The world can be a wearying place. The madness and brutality we visit upon each other with such frequency can be dispiriting. But lately, I find I have been struggling even more so than usual to cope with the state of the world. In recent months, human ferocity seems to have escalated – or perhaps I have grown more sensitive and averse to it.
As a child, I was terrified of nuclear war – like all the time. When the miniseries The Day After first aired on TV, I watched horrified, certain that this fiery end and ghastly aftermath was going to happen in my lifetime. I then had little understanding of the political forces that shape events in the world, the only thing I felt sure of at the time was that I had no control over death raining down from the sky. The fear of not having control over my own destiny has shaped a lot of who I am today. I wondered if other people felt like me. I started going to art museums, theatres, movies, I saw The Day The Earth Stood Still, Fail Safe, and Dr. Strangelove or: How I learned to Stop Worrying and Love the Bomb. I started reading books like Brave New World, 1984 and Animal Farm. Given the dystopian tone of such works, obviously none of these quelled my fear that the world was coming to an end – quite the contrary: they awoke me to the reality that we live in a complex and beautiful world, by turns horrific and funny.
I learned I was by no means alone in my abiding and bone-deep fear; more importantly, though, I learned that I should not sit passively by to just watch the onrush of destruction. There were ways that I could live my life to help make the world a better place. Or even just my neighborhood a better place. So my personal revolution became trying to create meaning through art. George Orwell’s revolution became revealing the injustices of the world through an aesthetic enthusiasm, combined with a rigorous intelligence and an unsparing eye, that would allow all readers – at whatever level of education or political sophistication – to understand the politics of the day, certainly, but more crucially, to understand the historical, economic, and societal forces underlying politics. Orwell wrote:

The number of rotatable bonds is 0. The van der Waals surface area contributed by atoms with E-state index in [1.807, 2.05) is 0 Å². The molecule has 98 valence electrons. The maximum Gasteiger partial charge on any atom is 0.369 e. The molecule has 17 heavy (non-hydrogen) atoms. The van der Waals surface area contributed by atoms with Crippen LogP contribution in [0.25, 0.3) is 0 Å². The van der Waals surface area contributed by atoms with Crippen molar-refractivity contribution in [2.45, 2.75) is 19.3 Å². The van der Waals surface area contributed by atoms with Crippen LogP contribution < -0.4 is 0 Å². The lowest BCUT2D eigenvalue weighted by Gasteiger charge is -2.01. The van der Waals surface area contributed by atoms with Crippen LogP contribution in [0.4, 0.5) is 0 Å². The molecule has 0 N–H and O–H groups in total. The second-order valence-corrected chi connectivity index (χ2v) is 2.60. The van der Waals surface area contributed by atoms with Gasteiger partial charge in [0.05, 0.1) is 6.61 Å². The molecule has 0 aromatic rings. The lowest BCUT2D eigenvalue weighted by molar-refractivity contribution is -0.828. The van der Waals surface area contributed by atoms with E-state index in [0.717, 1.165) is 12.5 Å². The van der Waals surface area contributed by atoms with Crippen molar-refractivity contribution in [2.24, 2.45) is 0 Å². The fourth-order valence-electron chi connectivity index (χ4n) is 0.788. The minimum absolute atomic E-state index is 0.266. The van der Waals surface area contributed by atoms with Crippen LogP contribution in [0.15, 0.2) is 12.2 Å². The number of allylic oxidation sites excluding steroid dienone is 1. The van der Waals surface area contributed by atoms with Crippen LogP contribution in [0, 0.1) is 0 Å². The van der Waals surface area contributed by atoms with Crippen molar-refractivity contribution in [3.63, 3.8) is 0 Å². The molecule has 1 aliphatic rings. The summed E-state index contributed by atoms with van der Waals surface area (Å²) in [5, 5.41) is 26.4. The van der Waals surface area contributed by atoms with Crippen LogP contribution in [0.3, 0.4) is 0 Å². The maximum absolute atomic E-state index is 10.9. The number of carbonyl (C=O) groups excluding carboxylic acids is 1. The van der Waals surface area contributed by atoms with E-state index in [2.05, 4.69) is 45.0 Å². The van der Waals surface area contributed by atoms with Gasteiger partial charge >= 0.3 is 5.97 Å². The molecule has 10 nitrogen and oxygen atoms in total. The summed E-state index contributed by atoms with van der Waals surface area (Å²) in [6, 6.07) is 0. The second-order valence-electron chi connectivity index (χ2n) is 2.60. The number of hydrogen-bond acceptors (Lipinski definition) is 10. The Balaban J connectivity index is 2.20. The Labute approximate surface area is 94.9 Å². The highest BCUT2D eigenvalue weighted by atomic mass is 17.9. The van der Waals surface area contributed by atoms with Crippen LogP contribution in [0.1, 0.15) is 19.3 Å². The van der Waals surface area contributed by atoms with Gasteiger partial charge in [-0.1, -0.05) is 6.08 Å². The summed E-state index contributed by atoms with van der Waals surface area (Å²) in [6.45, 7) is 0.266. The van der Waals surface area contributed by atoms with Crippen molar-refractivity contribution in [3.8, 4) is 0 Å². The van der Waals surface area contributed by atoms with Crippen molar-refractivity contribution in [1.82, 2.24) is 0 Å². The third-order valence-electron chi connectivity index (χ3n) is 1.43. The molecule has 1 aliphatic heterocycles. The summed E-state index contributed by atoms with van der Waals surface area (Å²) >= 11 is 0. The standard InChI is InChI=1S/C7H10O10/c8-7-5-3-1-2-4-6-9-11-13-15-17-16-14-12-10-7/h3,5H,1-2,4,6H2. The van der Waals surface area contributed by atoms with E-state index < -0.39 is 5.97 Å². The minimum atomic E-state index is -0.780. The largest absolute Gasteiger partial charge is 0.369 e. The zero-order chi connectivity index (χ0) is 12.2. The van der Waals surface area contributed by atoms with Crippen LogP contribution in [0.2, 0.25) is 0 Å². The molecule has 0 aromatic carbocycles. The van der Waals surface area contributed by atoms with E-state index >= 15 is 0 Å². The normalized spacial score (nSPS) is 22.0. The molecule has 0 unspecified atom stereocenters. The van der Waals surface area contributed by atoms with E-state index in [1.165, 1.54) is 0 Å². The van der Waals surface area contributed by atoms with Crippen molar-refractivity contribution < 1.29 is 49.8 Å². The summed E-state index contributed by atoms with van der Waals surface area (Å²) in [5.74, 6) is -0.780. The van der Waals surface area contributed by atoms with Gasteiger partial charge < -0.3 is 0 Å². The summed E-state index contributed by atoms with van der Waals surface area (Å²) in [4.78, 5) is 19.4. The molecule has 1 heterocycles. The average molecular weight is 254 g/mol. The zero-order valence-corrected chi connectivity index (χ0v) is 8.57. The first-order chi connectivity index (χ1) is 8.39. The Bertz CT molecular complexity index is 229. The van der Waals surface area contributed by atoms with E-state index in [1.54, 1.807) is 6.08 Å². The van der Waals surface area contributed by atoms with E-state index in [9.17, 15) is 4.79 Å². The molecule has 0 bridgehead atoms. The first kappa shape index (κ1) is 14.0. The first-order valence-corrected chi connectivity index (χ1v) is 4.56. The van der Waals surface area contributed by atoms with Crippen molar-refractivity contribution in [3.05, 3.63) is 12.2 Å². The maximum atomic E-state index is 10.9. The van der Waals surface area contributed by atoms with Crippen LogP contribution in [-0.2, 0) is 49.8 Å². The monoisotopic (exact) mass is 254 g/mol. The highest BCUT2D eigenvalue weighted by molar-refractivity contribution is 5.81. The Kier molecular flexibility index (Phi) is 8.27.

“What I have most wanted to do throughout the past ten years is to make political writing into an art…Animal Farm was the first book in which I tried… to fuse political purpose and artistic purpose into one whole.” “A critic whom I respect read me a lecture about it. ‘Why did you put in all that stuff?’ he said. ‘ You’ve turned what might have been a good book into journalism.’ What he said was true, but I could not have done otherwise. I happened to know, what very few people in England had been allowed to know, that innocent men were being falsely accused. If I had not been angry about that I should never have written the book.”
Our Steppenwolf for Young Adults Season is about CREATING a movement: the ART of a Revolution. Join us. Think and question with us. Create a movement with us. All are welcome.
Artistic and Educational Director,
Steppenwolf for Young Adults